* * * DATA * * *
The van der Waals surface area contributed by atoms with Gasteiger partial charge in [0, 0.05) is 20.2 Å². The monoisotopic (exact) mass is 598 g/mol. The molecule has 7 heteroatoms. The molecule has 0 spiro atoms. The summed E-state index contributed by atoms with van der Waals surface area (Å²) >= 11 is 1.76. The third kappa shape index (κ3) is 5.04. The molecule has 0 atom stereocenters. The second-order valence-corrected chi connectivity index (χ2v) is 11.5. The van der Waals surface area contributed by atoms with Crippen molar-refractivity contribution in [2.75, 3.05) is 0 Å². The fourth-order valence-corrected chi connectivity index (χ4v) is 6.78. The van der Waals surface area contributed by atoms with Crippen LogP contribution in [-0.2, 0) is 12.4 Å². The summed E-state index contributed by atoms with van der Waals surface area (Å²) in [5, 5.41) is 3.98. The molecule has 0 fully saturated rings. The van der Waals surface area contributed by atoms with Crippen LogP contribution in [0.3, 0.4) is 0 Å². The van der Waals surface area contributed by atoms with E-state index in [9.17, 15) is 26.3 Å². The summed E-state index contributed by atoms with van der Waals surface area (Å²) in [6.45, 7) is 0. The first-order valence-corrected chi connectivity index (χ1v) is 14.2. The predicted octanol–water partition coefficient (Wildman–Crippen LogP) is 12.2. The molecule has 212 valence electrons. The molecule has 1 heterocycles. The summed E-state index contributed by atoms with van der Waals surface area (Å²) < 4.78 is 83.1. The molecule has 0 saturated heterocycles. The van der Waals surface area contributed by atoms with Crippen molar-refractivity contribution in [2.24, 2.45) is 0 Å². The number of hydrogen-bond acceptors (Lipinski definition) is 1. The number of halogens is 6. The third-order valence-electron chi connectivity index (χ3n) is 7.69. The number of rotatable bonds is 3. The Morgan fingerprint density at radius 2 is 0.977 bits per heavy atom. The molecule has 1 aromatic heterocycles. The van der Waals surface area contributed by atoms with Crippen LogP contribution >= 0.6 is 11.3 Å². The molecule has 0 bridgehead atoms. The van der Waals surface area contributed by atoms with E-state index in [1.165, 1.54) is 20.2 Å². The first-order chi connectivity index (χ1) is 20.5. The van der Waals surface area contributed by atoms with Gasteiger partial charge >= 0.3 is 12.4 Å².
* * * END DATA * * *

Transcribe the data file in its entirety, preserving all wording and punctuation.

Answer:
The van der Waals surface area contributed by atoms with Gasteiger partial charge in [0, 0.05) is 20.2 Å². The monoisotopic (exact) mass is 598 g/mol. The molecule has 7 heteroatoms. The molecule has 0 spiro atoms. The summed E-state index contributed by atoms with van der Waals surface area (Å²) >= 11 is 1.76. The third kappa shape index (κ3) is 5.04. The molecule has 0 atom stereocenters. The second-order valence-corrected chi connectivity index (χ2v) is 11.5. The van der Waals surface area contributed by atoms with Crippen molar-refractivity contribution in [2.75, 3.05) is 0 Å². The fourth-order valence-corrected chi connectivity index (χ4v) is 6.78. The van der Waals surface area contributed by atoms with Crippen LogP contribution in [-0.2, 0) is 12.4 Å². The summed E-state index contributed by atoms with van der Waals surface area (Å²) in [5, 5.41) is 3.98. The molecule has 0 fully saturated rings. The van der Waals surface area contributed by atoms with Crippen LogP contribution in [0.3, 0.4) is 0 Å². The van der Waals surface area contributed by atoms with E-state index in [9.17, 15) is 26.3 Å². The summed E-state index contributed by atoms with van der Waals surface area (Å²) in [6.45, 7) is 0. The first-order valence-corrected chi connectivity index (χ1v) is 14.2. The predicted octanol–water partition coefficient (Wildman–Crippen LogP) is 12.2. The molecule has 212 valence electrons. The molecule has 1 heterocycles. The summed E-state index contributed by atoms with van der Waals surface area (Å²) < 4.78 is 83.1. The molecule has 0 saturated heterocycles. The van der Waals surface area contributed by atoms with Crippen molar-refractivity contribution in [2.24, 2.45) is 0 Å². The number of hydrogen-bond acceptors (Lipinski definition) is 1. The number of halogens is 6. The third-order valence-electron chi connectivity index (χ3n) is 7.69. The number of rotatable bonds is 3. The Morgan fingerprint density at radius 2 is 0.977 bits per heavy atom. The molecule has 1 aromatic heterocycles. The van der Waals surface area contributed by atoms with Crippen LogP contribution >= 0.6 is 11.3 Å². The molecule has 0 bridgehead atoms. The van der Waals surface area contributed by atoms with E-state index in [1.165, 1.54) is 20.2 Å². The first-order chi connectivity index (χ1) is 20.5. The van der Waals surface area contributed by atoms with Gasteiger partial charge >= 0.3 is 12.4 Å².